R9((CheckCustodyAccount =‘Stockless’) LeadsTo (CustomerPayFee= 5 ‘Euro’)) Else DissolveCustodyAccount Else ReactivateDissolvedCustodyAccount
G((CheckCustodyAccount =‘Stockless’) → (F(CustomerPayFee= 5 ‘Euro’) ∧ F(CustomerPayFeeNotSuccceed) ∧ (CustomerPayFeeNotSuccceed) → X(DissolveCustodyAccountNotSucceed) ∧ F(DissolveCustodyAccountNotSucceed) ∧ (DissolveCustodyAccountNotSucceed) F(ReactivateDissolvedCustodyAccount))))
Table 8. Excerpt of Declare constraints (adopted from [57]).
Table 8. Excerpt of Declare constraints (adopted from [57]).
Visual ConstraintControl Flow PatternLTL Mapping
Software 02 00004 i005 Existence (A)F(A)
Software 02 00004 i006 Responded _ Existence (A,B)F(A)→F(B)
Software 02 00004 i007 Co _ Existence (A,B)F(A)↔F(B)
Software 02 00004 i008 Response (A,B)F(A)↔F(B)
Software 02 00004 i009 Branched _ Response (A,(B,C))G(AF(BC))
Software 02 00004 i010 Precedence (A,B)(B)→ ( ¬ B U A )
Software 02 00004 i011 Exclusive _ 1 _ Of _ 2 (A,B)((F A)∧(¬F B))∨((¬F A)∧(F B))
Naming convention used in the mappings: logical operators (¬ not, ∧ and, ∨ or, → implies, ↔ coincides); operands A and B; temporal operators F(final) and G (global).
Table 9. Mapping of formalised requirements using Declare constraints to LTL.
Table 9. Mapping of formalised requirements using Declare constraints to LTL.
IDPattern and LTL Representation
R1 Precedence (Receive customer data,Perform risk assessment)
 ( R e c e i v e c u s t o m e r d a t a )→ ( ¬ R e c e i v e c u s t o m e r d a t a U P e r f o r m r i s k a s s e s s m e n t )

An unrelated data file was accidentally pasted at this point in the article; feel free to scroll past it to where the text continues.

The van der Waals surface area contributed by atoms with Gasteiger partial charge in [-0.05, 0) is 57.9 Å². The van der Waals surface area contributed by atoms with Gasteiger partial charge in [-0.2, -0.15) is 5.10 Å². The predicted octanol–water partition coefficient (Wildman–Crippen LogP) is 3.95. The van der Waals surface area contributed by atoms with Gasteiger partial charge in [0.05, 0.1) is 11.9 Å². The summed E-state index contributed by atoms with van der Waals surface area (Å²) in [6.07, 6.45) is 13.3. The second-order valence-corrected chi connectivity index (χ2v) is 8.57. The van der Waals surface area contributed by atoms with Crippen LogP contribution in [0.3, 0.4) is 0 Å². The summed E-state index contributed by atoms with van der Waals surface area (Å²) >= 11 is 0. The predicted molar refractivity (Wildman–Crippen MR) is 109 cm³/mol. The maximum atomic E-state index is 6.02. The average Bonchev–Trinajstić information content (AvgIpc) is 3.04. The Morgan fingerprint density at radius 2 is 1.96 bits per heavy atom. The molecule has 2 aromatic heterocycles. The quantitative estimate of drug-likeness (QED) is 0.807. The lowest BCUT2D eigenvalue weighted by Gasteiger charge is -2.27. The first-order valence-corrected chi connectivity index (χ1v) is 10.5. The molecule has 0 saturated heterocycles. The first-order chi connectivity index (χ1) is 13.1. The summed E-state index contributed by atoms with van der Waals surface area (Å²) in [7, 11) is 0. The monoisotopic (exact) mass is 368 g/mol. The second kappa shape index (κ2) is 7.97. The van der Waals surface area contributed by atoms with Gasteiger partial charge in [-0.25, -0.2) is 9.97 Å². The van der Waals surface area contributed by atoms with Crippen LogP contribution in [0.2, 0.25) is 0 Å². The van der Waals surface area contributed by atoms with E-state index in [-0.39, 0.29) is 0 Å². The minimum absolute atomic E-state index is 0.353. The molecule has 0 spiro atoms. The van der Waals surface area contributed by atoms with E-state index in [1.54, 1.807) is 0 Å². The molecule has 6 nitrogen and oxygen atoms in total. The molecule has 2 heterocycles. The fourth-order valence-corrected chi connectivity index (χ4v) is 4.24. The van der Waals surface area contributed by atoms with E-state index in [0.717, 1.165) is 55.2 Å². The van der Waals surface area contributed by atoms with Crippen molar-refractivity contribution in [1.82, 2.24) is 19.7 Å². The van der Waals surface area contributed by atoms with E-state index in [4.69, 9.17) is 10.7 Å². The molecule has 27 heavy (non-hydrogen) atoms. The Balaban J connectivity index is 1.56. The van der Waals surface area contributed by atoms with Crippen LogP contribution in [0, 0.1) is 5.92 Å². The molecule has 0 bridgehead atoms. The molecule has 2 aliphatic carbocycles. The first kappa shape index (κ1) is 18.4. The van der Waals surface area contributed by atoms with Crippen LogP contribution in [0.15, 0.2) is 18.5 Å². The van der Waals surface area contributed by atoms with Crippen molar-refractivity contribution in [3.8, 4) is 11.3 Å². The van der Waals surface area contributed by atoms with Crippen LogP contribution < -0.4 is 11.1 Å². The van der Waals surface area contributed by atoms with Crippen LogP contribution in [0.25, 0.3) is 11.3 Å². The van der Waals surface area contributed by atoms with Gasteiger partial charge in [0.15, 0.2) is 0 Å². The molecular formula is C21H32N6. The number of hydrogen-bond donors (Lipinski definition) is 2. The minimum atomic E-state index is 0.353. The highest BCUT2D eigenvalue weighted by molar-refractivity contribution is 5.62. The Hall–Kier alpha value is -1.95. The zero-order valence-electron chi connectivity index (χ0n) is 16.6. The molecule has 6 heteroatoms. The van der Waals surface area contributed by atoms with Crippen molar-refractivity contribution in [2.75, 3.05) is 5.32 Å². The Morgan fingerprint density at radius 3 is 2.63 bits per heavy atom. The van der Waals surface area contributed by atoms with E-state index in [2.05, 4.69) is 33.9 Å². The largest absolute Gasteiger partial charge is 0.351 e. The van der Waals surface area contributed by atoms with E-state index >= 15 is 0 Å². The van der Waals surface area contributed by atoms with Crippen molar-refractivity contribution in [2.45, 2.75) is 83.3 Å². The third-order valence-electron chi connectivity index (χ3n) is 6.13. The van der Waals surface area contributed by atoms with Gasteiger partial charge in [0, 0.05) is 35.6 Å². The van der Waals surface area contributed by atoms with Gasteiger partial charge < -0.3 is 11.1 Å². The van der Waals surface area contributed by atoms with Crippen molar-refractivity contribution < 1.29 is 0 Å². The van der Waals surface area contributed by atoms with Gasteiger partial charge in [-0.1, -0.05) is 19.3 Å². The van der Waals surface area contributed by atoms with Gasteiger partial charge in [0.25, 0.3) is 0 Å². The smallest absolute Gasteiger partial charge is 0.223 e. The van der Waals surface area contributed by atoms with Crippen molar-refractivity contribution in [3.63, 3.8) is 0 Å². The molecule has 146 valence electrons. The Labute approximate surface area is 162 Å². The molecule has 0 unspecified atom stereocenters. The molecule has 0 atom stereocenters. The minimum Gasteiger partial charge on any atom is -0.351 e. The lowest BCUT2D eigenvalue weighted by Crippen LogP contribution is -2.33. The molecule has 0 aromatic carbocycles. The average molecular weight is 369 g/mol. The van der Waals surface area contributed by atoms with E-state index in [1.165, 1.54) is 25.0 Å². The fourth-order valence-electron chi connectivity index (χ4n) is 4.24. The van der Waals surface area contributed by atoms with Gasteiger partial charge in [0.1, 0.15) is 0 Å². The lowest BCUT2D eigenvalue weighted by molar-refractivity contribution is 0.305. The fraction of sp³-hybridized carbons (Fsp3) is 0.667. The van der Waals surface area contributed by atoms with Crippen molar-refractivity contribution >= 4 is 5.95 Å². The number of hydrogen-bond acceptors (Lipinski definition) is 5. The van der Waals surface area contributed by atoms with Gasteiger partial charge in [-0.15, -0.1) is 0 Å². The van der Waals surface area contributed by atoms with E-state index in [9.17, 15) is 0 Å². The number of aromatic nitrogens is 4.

R2 Existence ( P r o v i d e B r o c h u r e s )
 F( P r o v i d e B r o c h u r e s )
R3 Response ( P r o v i d e B r o c h u r e s ,Ensure Acknowledgement)
 F( P r o v i d e B r o c h u r e s )↔F( E n s u r e A c k n o w l e d g e m e n t )
R4 Response ( C o n c l u d e C o n t r a c t ,Send Documents)
 F( C o n c l u d e C o n t r a c t )↔F( S e n d D o c u m e n t s )
R5R5 cannot be modelled withDeclaresemantics.
R6R6 cannot be modelled withDeclaresemantics.
R7 Precedence (Check Suspected Case,Conclude Contract)
 ( C h e c k S u s p e c t e d C a s e )→ ( ¬ C h e c k S u s p e c t e d C a s e U C o n c l u d e C o n t r a c t )
R8 Responded _ Existence ( C u s t o m e r C o n t a c t ,Update Customer Information)
 F( C u s t o m e r C o n t a c t )→F( U p d a t e C u s t o m e r I n f o r m a t i o n )
R9 Branched _ Response ( I n v o i c e S t o c k l e s s C u s t o d y A c c o u n t ,( P a y m e n t , D i s s o l v e C u s t o d y A c c o u n t ))
G( I n v o i c e S t o c k l e s s C u s t o d y A c c o u n t F( P a y m e n t D i s s o l v e C u s t o d y A c c o u n t ))
Exclusive _ 1 _ Of _ 2 ( P a y m e n t , D i s s o l v e C u s t o d y A c c o u n t )
Exclusive _ 1 _ Of _ 2 ( P a y m e n t , D i s s o l v e C u s t o d y A c c o u n t )
Response ( S e c u r i t y P u r c h a s e ,Reactivate Account)
F( S e c u r i t y P u r c h a s e )↔F( R e a c t i v a t e A c c o u n t )
Table 10. FOL expressions of eCRG  patterns.
Table 10. FOL expressions of eCRG  patterns.
R1 ν 1 i , ν s 1 t , ν e 1 t : ( S t a r t ( ν s 1 t , ν 1 i , perform risk assessment ) E n d ( ν e 1 t , ν 1 i ) ( ν s 1 t ν e 1 t )
ν 2 i , ν 2 t : R e c e i v e ( ν 2 t , ν 2 i , customer data , customer ) ( ν 2 t < ν s 1 t ) )
R2 ν 1 i , ν s 1 t , ν e 1 t , ν 1 d v , ν 2 d v , ν 1 r : ( S t a r t ( ν s 1 t , ν 1 i , provide brochure ) E n d ( ν e 1 t , ν 1 i ) ( ν s 1 t ν e 1 t ) R e a d ( · , ν 1 i , · , ν 1 d v , · )
  ( ν 1 d v = basic info . sec . & cap . invest . ) R e a d ( · , ν 1 i , · , ν 2 d v , · ) ( ν 2 d v = WpHG customer information )
  P e r f o r m ( ν 1 i , ν 1 r ) I n S t a f f ( customer advisor , ν 1 r ) )
R3 ν 1 i , ν s 1 t , ν e 1 t , ν 1 d v , ν 2 d v : ( ( S t a r t ( ν s 1 t , ν 1 i , provide brochure ) E n d ( ν e 1 t , ν 1 i ) ( ν s 1 t ν e 1 t ) R e a d ( · , ν 1 i , · , ν 1 d v , · )